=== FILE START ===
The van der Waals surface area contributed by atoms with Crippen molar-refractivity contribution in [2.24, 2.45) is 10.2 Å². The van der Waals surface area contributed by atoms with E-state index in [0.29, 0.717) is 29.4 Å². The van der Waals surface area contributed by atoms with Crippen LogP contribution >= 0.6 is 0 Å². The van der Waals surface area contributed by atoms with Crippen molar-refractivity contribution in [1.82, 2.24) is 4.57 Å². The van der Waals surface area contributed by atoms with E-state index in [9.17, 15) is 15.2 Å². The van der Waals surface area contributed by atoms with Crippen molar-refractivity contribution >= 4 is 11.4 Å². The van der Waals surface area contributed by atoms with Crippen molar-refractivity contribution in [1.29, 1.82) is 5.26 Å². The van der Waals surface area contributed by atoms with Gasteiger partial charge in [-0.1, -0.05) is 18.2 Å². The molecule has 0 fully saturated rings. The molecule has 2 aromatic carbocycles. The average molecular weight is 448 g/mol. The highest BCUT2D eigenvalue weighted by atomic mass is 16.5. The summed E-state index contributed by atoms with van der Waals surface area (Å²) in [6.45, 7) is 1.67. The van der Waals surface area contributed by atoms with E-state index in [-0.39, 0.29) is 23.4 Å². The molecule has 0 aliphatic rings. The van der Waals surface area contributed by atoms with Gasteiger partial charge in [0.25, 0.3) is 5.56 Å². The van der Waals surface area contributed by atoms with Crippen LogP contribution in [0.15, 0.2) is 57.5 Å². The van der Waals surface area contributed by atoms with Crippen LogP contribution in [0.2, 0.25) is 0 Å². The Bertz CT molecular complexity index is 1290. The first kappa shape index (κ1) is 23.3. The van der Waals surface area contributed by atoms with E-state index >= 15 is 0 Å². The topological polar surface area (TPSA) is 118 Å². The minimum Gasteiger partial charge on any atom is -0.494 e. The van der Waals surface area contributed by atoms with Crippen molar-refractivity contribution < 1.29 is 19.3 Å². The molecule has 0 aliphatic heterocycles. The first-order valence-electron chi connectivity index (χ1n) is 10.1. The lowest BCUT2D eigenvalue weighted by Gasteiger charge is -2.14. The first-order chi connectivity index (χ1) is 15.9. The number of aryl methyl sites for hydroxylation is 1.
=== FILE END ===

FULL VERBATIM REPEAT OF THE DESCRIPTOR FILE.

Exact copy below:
The van der Waals surface area contributed by atoms with Crippen molar-refractivity contribution in [2.24, 2.45) is 10.2 Å². The van der Waals surface area contributed by atoms with E-state index in [0.29, 0.717) is 29.4 Å². The van der Waals surface area contributed by atoms with Crippen LogP contribution >= 0.6 is 0 Å². The van der Waals surface area contributed by atoms with Crippen molar-refractivity contribution in [1.82, 2.24) is 4.57 Å². The van der Waals surface area contributed by atoms with E-state index in [9.17, 15) is 15.2 Å². The van der Waals surface area contributed by atoms with Crippen molar-refractivity contribution >= 4 is 11.4 Å². The van der Waals surface area contributed by atoms with Crippen molar-refractivity contribution in [1.29, 1.82) is 5.26 Å². The van der Waals surface area contributed by atoms with Gasteiger partial charge in [-0.1, -0.05) is 18.2 Å². The molecule has 0 fully saturated rings. The molecule has 2 aromatic carbocycles. The average molecular weight is 448 g/mol. The highest BCUT2D eigenvalue weighted by atomic mass is 16.5. The summed E-state index contributed by atoms with van der Waals surface area (Å²) in [6.45, 7) is 1.67. The van der Waals surface area contributed by atoms with E-state index in [-0.39, 0.29) is 23.4 Å². The molecule has 0 aliphatic rings. The van der Waals surface area contributed by atoms with Gasteiger partial charge in [0.25, 0.3) is 5.56 Å². The van der Waals surface area contributed by atoms with Crippen LogP contribution in [0.15, 0.2) is 57.5 Å². The van der Waals surface area contributed by atoms with Crippen LogP contribution in [0.2, 0.25) is 0 Å². The Bertz CT molecular complexity index is 1290. The first kappa shape index (κ1) is 23.3. The van der Waals surface area contributed by atoms with E-state index >= 15 is 0 Å². The topological polar surface area (TPSA) is 118 Å². The minimum Gasteiger partial charge on any atom is -0.494 e. The van der Waals surface area contributed by atoms with Crippen molar-refractivity contribution < 1.29 is 19.3 Å². The molecule has 0 aliphatic heterocycles. The first-order valence-electron chi connectivity index (χ1n) is 10.1. The lowest BCUT2D eigenvalue weighted by Gasteiger charge is -2.14. The first-order chi connectivity index (χ1) is 15.9. The number of aryl methyl sites for hydroxylation is 1.